Well, in typical Marian fashion, I sold it.
I wasn’t planning to, but a client asked if I could custom paint the same horse for her. I agreed to the job and we tried to schedule a time for her to drop her horse off at the studio. As we tried to schedule and reschedule, it occurred to me that it would save her a trip if I just gave her my painted horse, since she wanted hers to look exactly the same, and I could take the unpainted one and paint it again.
Are you tracking with me?
So, when I was in Virginia for the Holiday Expo, we met and traded horses.
An interesting thing… I really don’t mind buying and selling pieces, but I missed my horse and was eager to get this one painted and in its spot.
Just like the original, this one was a total pain to paint! There is something in the finish or the wood that resists the milk paint worse than anything I’ve seen. I could’ve used the Bonding Agent to help with the adhesion, but I wanted it to be chippy, like the original. So, I sanded and painted and sanded and painted again until I liked the amount of chipping I had.
I painted this one in Shutter Gray, followed by Farmhouse White (coming soon) on the body and Trophy on the hoofs, tail, bridle, etc. The Trophy looked a little dark, so I applied Shutter Gray on the final coat. I finished it with Antiquing Wax to soften the contrast between the dark wood and the light paint and to add some instant patina.
Here’s how the new horse looks…
And, as a comparison, here is the original, that is painted in Grain Sack over Shutter Gray.
My favorite part about the new horse is the dappling on the hindquarters…
I’ve seen this on a few antique painted horses and I always loved it, so I decided to replicate the look. I just dry-brushed light swirls in Trophy with an artist brush. I didn’t take it too seriously. It’s supposed to have a folk art quality about it.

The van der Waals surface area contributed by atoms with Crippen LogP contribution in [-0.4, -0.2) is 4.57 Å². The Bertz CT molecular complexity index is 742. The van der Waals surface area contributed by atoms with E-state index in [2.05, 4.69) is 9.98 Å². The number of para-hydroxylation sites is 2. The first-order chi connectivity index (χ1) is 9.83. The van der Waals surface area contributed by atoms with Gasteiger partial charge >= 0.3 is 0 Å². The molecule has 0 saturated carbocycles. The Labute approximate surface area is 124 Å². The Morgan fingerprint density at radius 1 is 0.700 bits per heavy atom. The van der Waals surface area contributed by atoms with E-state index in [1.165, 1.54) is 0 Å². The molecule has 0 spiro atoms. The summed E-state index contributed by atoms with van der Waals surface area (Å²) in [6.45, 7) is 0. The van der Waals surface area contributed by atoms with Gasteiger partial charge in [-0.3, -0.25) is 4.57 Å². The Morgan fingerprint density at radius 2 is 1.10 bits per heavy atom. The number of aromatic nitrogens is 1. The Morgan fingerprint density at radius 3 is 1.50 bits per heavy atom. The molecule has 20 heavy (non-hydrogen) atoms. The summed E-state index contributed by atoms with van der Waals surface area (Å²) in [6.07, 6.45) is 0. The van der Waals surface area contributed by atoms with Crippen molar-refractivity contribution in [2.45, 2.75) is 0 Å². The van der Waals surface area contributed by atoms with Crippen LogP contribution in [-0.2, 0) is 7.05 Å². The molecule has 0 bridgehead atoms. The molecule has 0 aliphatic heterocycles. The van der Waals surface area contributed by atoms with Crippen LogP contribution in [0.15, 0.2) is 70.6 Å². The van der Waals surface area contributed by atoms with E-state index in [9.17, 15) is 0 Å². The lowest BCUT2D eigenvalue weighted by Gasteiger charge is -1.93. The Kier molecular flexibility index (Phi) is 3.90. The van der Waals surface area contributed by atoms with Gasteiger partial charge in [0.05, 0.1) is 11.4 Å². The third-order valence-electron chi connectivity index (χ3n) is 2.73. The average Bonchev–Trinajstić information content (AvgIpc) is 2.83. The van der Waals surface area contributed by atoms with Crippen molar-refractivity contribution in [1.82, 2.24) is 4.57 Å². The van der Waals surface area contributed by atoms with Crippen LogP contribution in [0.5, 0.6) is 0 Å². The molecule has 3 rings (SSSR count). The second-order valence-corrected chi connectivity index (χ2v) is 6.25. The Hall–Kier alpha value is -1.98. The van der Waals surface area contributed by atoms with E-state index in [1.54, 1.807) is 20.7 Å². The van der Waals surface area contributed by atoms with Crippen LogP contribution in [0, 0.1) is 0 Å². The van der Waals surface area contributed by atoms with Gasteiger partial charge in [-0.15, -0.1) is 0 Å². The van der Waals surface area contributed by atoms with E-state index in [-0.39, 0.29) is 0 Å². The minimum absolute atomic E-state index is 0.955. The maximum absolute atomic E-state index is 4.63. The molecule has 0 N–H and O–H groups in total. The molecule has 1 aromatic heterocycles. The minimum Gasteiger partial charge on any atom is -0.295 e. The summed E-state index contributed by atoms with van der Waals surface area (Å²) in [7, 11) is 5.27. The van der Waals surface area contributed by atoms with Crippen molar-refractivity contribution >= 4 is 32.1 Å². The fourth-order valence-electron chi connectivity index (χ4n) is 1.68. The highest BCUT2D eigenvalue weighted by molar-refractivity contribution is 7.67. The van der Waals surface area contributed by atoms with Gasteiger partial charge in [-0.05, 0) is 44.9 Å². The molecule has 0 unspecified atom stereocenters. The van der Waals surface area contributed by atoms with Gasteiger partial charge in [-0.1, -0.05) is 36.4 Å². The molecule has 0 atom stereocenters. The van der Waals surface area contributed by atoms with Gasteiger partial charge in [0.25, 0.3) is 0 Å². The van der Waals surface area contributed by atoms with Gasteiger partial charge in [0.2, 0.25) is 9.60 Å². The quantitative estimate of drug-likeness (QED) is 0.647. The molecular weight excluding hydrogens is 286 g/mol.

Because I painted over chipped paint, the result was this wonderful crusty effect that looks very authentic. I know some people don’t get the crusty/chippy thing, but it’s all yummy to me.
And, as I was decorating for Christmas today, the new horse got a garland of fresh greens. I just tuck and twist and nestle until it looks the way I want it to. I use a little twine to tie the first couple of branches together.
And here is the video showing how I applied the Antiquing Wax…
You know, I never named my last horse, but I think this one needs a name! I think he’s a boy. Any ideas for a sweet dapple gray?
I started decorating for Christmas today and I made a total mess of the house, but had a grand time doing it. I’m not finished, yet, and it was a dreary day for pictures, but here is a little preview of one project I did…
The pots were already filled 3/4 of the way with dirt, so I just stuck a votive on top and surround each one with moss and fresh greens. This would be better with higher candles, but I was just working with what I had on hand and I’m not planning to light them, anyway.
I am so in love with juniper this year. The frosty blue berries and gray/green needles go perfectly with my decor! I think I need to plant a juniper bush at the next house…